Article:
The Benefits That The Pentagon Should Extend To Same-Sex Military Spouses

Navy Senior Chief Jonathan Franqui and husband Dwayne Beebe

The Pentagon is set to announce that it will extend some partner benefits to gay and lesbian service members as early as today. While the Department of Defense is unlikely to find a way to offer full health-care coverage and more than 93 other spousal benefits granted by Congress while the Defense of Marriage Act remains in effect, outgoing Defense Secretary Panetta must seize the opportunity to extend these benefits to same-sex military spouses to the fullest extent possible under the law.

The checklist of 11 benefits Secretary Panetta can and should extend to same-sex military spouses include:

  • Allowing same-sex dual-military spouses to be considered for joint duty assignments to assure that their families will not be forced to separate as a result of the military’s need to routinely relocate personnel. As the regulation is currently written, same-sex spouses are not eligible for joint duty assignments, so they are at increased risk of separation when they receive orders for a new duty station.
  • Issuing explicit guidance that states a same-sex spouse cannot be prevented from visiting a spouse or a child in a military hospital because that couple’s marriage isn’t recognized by the federal government. Current Pentagon regulations allow military health treatment facilities that do not participate in Medicare to discriminate on the basis of sexual orientation.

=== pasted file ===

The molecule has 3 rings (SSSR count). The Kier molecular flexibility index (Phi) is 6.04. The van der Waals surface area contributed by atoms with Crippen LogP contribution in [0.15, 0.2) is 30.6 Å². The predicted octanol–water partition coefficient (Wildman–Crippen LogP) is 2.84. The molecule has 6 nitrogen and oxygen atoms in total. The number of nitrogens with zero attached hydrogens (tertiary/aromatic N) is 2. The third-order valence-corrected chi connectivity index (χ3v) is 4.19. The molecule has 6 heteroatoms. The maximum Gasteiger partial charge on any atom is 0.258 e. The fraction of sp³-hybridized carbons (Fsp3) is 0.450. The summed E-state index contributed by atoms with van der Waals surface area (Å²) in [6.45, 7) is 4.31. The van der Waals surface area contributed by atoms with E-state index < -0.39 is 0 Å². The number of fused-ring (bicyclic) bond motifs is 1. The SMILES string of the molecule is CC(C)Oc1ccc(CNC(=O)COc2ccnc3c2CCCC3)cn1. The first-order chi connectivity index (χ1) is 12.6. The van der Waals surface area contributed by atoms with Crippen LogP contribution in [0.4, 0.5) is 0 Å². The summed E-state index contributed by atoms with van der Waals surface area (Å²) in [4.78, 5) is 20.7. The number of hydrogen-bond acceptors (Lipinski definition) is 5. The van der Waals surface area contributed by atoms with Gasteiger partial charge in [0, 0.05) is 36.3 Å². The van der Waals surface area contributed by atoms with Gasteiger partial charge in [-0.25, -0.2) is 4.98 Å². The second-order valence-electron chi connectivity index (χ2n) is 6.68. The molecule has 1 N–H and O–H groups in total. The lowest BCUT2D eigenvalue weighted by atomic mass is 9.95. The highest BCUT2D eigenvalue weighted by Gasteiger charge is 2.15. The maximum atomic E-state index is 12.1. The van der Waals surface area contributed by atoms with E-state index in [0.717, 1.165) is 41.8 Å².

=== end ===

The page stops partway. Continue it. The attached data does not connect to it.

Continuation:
• Issuing military identification cards to same-sex partners of military personnel so they can shop at military commissaries, and access gymnasiums, movie theaters, and other family support programs on bases and posts that are freely available to heterosexual spouses. Military regulations currently do not allow a same-sex spouse to obtain such a military identification card and bar these military family members from taking advantage of on-base benefits and support programs.

Since the 2011 repeal of “Don’t Ask, Don’t Tell,” military families headed by same-sex spouses have been barred from accessing these legally available benefit programs and support services.  In his last days before leaving office, Defense Secretary Panetta can and must extend benefits to same-sex military spouses. Doing so would not only uphold the strong civil rights record he has accrued at the Defense Department, but would also send a clear message to Congress and the Supreme Court that we must ensure that all our military members — gay, straight, male, or female — are treated with the dignity and respect they deserve.

Our guest bloggers are Robert Avruch, intern for CAP External Affairs, and Katie Miller, Special Assistant for LGBT Progress.